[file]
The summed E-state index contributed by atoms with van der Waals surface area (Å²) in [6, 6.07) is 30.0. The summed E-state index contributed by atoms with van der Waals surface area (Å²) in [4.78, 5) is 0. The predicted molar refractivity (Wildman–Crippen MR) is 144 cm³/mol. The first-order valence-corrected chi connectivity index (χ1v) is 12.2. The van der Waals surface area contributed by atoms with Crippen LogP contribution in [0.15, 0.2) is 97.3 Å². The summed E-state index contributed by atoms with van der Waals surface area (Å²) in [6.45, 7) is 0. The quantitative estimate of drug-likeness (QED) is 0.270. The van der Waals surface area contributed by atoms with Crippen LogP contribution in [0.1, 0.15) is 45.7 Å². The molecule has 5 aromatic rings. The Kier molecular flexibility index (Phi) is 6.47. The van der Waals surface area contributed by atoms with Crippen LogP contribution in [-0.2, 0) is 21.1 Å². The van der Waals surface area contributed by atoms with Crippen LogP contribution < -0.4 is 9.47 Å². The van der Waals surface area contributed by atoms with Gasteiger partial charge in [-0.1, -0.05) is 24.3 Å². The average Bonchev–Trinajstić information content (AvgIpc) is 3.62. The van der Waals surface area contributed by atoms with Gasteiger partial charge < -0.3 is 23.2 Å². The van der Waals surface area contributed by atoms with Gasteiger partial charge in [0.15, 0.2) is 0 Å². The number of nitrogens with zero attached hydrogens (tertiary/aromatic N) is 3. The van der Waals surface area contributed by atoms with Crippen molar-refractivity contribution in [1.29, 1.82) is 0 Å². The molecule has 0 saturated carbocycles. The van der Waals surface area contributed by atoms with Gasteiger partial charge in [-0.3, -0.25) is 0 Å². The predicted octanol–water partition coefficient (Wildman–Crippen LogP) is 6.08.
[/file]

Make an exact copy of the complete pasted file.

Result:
The summed E-state index contributed by atoms with van der Waals surface area (Å²) in [6, 6.07) is 30.0. The summed E-state index contributed by atoms with van der Waals surface area (Å²) in [4.78, 5) is 0. The predicted molar refractivity (Wildman–Crippen MR) is 144 cm³/mol. The first-order valence-corrected chi connectivity index (χ1v) is 12.2. The van der Waals surface area contributed by atoms with Crippen LogP contribution in [0.15, 0.2) is 97.3 Å². The summed E-state index contributed by atoms with van der Waals surface area (Å²) in [6.45, 7) is 0. The quantitative estimate of drug-likeness (QED) is 0.270. The van der Waals surface area contributed by atoms with Crippen LogP contribution in [0.1, 0.15) is 45.7 Å². The molecule has 5 aromatic rings. The Kier molecular flexibility index (Phi) is 6.47. The van der Waals surface area contributed by atoms with Crippen LogP contribution in [-0.2, 0) is 21.1 Å². The van der Waals surface area contributed by atoms with Crippen LogP contribution < -0.4 is 9.47 Å². The van der Waals surface area contributed by atoms with Gasteiger partial charge in [-0.1, -0.05) is 24.3 Å². The average Bonchev–Trinajstić information content (AvgIpc) is 3.62. The van der Waals surface area contributed by atoms with Gasteiger partial charge < -0.3 is 23.2 Å². The van der Waals surface area contributed by atoms with Gasteiger partial charge in [0.15, 0.2) is 0 Å². The number of nitrogens with zero attached hydrogens (tertiary/aromatic N) is 3. The van der Waals surface area contributed by atoms with Crippen molar-refractivity contribution in [1.29, 1.82) is 0 Å². The molecule has 0 saturated carbocycles. The van der Waals surface area contributed by atoms with Gasteiger partial charge in [-0.3, -0.25) is 0 Å². The predicted octanol–water partition coefficient (Wildman–Crippen LogP) is 6.08.